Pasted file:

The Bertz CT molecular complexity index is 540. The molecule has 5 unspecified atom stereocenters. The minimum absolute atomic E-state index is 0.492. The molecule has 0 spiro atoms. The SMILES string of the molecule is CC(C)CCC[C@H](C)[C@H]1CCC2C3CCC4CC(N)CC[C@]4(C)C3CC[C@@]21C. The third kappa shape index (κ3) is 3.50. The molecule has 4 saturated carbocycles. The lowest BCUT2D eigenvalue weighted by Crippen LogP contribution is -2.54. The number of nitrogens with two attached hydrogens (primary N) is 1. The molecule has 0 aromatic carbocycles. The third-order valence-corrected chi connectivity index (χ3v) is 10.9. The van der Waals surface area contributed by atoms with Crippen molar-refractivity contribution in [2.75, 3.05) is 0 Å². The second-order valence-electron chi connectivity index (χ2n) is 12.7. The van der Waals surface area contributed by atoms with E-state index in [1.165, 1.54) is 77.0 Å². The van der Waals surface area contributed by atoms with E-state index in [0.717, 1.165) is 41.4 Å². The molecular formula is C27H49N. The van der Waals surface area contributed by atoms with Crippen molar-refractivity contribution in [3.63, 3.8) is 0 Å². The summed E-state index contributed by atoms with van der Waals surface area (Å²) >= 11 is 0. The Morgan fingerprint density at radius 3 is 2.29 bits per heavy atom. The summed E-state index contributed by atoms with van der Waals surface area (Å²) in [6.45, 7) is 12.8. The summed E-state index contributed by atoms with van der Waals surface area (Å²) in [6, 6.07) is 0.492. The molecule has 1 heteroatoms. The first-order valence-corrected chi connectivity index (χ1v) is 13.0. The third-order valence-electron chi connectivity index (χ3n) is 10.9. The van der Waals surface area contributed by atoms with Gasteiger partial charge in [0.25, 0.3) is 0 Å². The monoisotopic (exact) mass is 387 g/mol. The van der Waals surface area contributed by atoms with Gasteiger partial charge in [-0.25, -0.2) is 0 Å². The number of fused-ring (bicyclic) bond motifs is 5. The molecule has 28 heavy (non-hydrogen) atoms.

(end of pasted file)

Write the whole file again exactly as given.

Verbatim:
The Bertz CT molecular complexity index is 540. The molecule has 5 unspecified atom stereocenters. The minimum absolute atomic E-state index is 0.492. The molecule has 0 spiro atoms. The SMILES string of the molecule is CC(C)CCC[C@H](C)[C@H]1CCC2C3CCC4CC(N)CC[C@]4(C)C3CC[C@@]21C. The third kappa shape index (κ3) is 3.50. The molecule has 4 saturated carbocycles. The lowest BCUT2D eigenvalue weighted by Crippen LogP contribution is -2.54. The number of nitrogens with two attached hydrogens (primary N) is 1. The molecule has 0 aromatic carbocycles. The third-order valence-corrected chi connectivity index (χ3v) is 10.9. The van der Waals surface area contributed by atoms with Crippen molar-refractivity contribution in [2.75, 3.05) is 0 Å². The second-order valence-electron chi connectivity index (χ2n) is 12.7. The van der Waals surface area contributed by atoms with E-state index in [1.165, 1.54) is 77.0 Å². The van der Waals surface area contributed by atoms with E-state index in [0.717, 1.165) is 41.4 Å². The molecular formula is C27H49N. The van der Waals surface area contributed by atoms with Crippen molar-refractivity contribution in [3.63, 3.8) is 0 Å². The summed E-state index contributed by atoms with van der Waals surface area (Å²) >= 11 is 0. The Morgan fingerprint density at radius 3 is 2.29 bits per heavy atom. The summed E-state index contributed by atoms with van der Waals surface area (Å²) in [6.45, 7) is 12.8. The summed E-state index contributed by atoms with van der Waals surface area (Å²) in [6, 6.07) is 0.492. The molecule has 1 heteroatoms. The first-order valence-corrected chi connectivity index (χ1v) is 13.0. The third-order valence-electron chi connectivity index (χ3n) is 10.9. The van der Waals surface area contributed by atoms with Gasteiger partial charge in [0.25, 0.3) is 0 Å². The monoisotopic (exact) mass is 387 g/mol. The van der Waals surface area contributed by atoms with Gasteiger partial charge in [-0.25, -0.2) is 0 Å². The number of fused-ring (bicyclic) bond motifs is 5. The molecule has 28 heavy (non-hydrogen) atoms.